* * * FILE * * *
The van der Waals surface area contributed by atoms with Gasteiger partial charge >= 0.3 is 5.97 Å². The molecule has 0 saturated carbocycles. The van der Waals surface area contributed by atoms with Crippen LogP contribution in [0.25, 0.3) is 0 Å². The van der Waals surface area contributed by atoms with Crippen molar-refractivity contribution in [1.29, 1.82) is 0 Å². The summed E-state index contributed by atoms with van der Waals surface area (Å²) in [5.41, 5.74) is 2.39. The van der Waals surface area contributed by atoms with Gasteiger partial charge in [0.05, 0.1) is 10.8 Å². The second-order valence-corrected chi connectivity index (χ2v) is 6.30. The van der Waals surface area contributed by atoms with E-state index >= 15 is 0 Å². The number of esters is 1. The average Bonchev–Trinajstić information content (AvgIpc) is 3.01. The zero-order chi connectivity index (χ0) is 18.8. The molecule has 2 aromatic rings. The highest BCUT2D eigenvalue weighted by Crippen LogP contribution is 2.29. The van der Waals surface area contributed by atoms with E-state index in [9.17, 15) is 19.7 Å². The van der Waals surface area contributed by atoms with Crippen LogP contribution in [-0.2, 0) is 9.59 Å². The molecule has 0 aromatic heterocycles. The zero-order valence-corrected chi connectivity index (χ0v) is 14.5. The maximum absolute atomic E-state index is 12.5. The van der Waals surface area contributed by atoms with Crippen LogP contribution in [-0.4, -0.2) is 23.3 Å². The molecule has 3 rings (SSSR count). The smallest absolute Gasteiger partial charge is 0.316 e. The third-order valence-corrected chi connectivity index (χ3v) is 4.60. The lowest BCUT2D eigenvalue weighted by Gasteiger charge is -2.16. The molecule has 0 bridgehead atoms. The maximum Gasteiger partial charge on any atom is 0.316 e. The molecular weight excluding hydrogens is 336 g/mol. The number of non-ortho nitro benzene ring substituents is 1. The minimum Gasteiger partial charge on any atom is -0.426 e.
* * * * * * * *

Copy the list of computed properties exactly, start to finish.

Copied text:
The van der Waals surface area contributed by atoms with Gasteiger partial charge >= 0.3 is 5.97 Å². The molecule has 0 saturated carbocycles. The van der Waals surface area contributed by atoms with Crippen LogP contribution in [0.25, 0.3) is 0 Å². The van der Waals surface area contributed by atoms with Crippen molar-refractivity contribution in [1.29, 1.82) is 0 Å². The summed E-state index contributed by atoms with van der Waals surface area (Å²) in [5.41, 5.74) is 2.39. The van der Waals surface area contributed by atoms with Gasteiger partial charge in [0.05, 0.1) is 10.8 Å². The second-order valence-corrected chi connectivity index (χ2v) is 6.30. The van der Waals surface area contributed by atoms with E-state index >= 15 is 0 Å². The number of esters is 1. The average Bonchev–Trinajstić information content (AvgIpc) is 3.01. The zero-order chi connectivity index (χ0) is 18.8. The molecule has 2 aromatic rings. The highest BCUT2D eigenvalue weighted by Crippen LogP contribution is 2.29. The van der Waals surface area contributed by atoms with E-state index in [9.17, 15) is 19.7 Å². The van der Waals surface area contributed by atoms with Crippen LogP contribution in [-0.2, 0) is 9.59 Å². The molecule has 0 aromatic heterocycles. The zero-order valence-corrected chi connectivity index (χ0v) is 14.5. The maximum absolute atomic E-state index is 12.5. The van der Waals surface area contributed by atoms with Crippen LogP contribution in [-0.4, -0.2) is 23.3 Å². The molecule has 3 rings (SSSR count). The smallest absolute Gasteiger partial charge is 0.316 e. The third-order valence-corrected chi connectivity index (χ3v) is 4.60. The lowest BCUT2D eigenvalue weighted by Gasteiger charge is -2.16. The molecule has 0 bridgehead atoms. The maximum Gasteiger partial charge on any atom is 0.316 e. The molecular weight excluding hydrogens is 336 g/mol. The number of non-ortho nitro benzene ring substituents is 1. The minimum Gasteiger partial charge on any atom is -0.426 e.